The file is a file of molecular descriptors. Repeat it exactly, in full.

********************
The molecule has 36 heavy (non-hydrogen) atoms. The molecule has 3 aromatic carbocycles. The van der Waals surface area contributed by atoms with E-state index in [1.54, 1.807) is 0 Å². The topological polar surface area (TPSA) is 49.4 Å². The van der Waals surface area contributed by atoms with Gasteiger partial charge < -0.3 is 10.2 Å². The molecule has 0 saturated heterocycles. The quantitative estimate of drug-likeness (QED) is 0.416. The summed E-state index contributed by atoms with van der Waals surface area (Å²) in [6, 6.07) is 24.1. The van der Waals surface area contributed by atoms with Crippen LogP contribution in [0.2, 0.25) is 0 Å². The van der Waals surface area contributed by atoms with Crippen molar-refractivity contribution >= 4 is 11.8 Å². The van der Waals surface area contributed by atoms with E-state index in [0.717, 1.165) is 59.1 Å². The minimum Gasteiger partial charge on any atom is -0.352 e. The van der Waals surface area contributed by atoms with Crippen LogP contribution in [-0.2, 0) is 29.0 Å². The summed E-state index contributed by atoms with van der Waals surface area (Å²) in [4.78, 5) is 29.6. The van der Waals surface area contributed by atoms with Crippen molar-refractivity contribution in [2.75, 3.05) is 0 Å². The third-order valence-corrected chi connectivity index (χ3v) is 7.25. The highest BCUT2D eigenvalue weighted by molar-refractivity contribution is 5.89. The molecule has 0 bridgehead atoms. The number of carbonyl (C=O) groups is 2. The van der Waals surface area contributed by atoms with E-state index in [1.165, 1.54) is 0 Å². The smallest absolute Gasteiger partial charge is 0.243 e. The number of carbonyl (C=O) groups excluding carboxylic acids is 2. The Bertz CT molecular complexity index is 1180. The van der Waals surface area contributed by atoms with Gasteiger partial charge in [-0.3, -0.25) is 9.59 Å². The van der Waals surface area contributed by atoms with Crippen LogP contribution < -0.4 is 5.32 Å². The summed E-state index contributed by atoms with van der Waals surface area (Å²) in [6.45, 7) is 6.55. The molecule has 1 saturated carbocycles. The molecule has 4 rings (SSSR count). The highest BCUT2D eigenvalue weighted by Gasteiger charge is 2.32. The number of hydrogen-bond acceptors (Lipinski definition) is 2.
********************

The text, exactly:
The molecule has 36 heavy (non-hydrogen) atoms. The molecule has 3 aromatic carbocycles. The van der Waals surface area contributed by atoms with E-state index in [1.54, 1.807) is 0 Å². The topological polar surface area (TPSA) is 49.4 Å². The van der Waals surface area contributed by atoms with Gasteiger partial charge < -0.3 is 10.2 Å². The molecule has 0 saturated heterocycles. The quantitative estimate of drug-likeness (QED) is 0.416. The summed E-state index contributed by atoms with van der Waals surface area (Å²) in [6, 6.07) is 24.1. The van der Waals surface area contributed by atoms with Crippen LogP contribution in [0.2, 0.25) is 0 Å². The van der Waals surface area contributed by atoms with Crippen molar-refractivity contribution >= 4 is 11.8 Å². The van der Waals surface area contributed by atoms with E-state index in [0.717, 1.165) is 59.1 Å². The minimum Gasteiger partial charge on any atom is -0.352 e. The van der Waals surface area contributed by atoms with Crippen LogP contribution in [-0.2, 0) is 29.0 Å². The summed E-state index contributed by atoms with van der Waals surface area (Å²) in [4.78, 5) is 29.6. The van der Waals surface area contributed by atoms with Crippen molar-refractivity contribution in [2.75, 3.05) is 0 Å². The third-order valence-corrected chi connectivity index (χ3v) is 7.25. The highest BCUT2D eigenvalue weighted by molar-refractivity contribution is 5.89. The molecule has 0 bridgehead atoms. The number of carbonyl (C=O) groups is 2. The van der Waals surface area contributed by atoms with E-state index in [1.165, 1.54) is 0 Å². The smallest absolute Gasteiger partial charge is 0.243 e. The number of carbonyl (C=O) groups excluding carboxylic acids is 2. The Bertz CT molecular complexity index is 1180. The van der Waals surface area contributed by atoms with Gasteiger partial charge in [-0.3, -0.25) is 9.59 Å². The van der Waals surface area contributed by atoms with Crippen LogP contribution < -0.4 is 5.32 Å². The summed E-state index contributed by atoms with van der Waals surface area (Å²) in [6.45, 7) is 6.55. The molecule has 1 saturated carbocycles. The molecule has 4 rings (SSSR count). The highest BCUT2D eigenvalue weighted by Gasteiger charge is 2.32. The number of hydrogen-bond acceptors (Lipinski definition) is 2.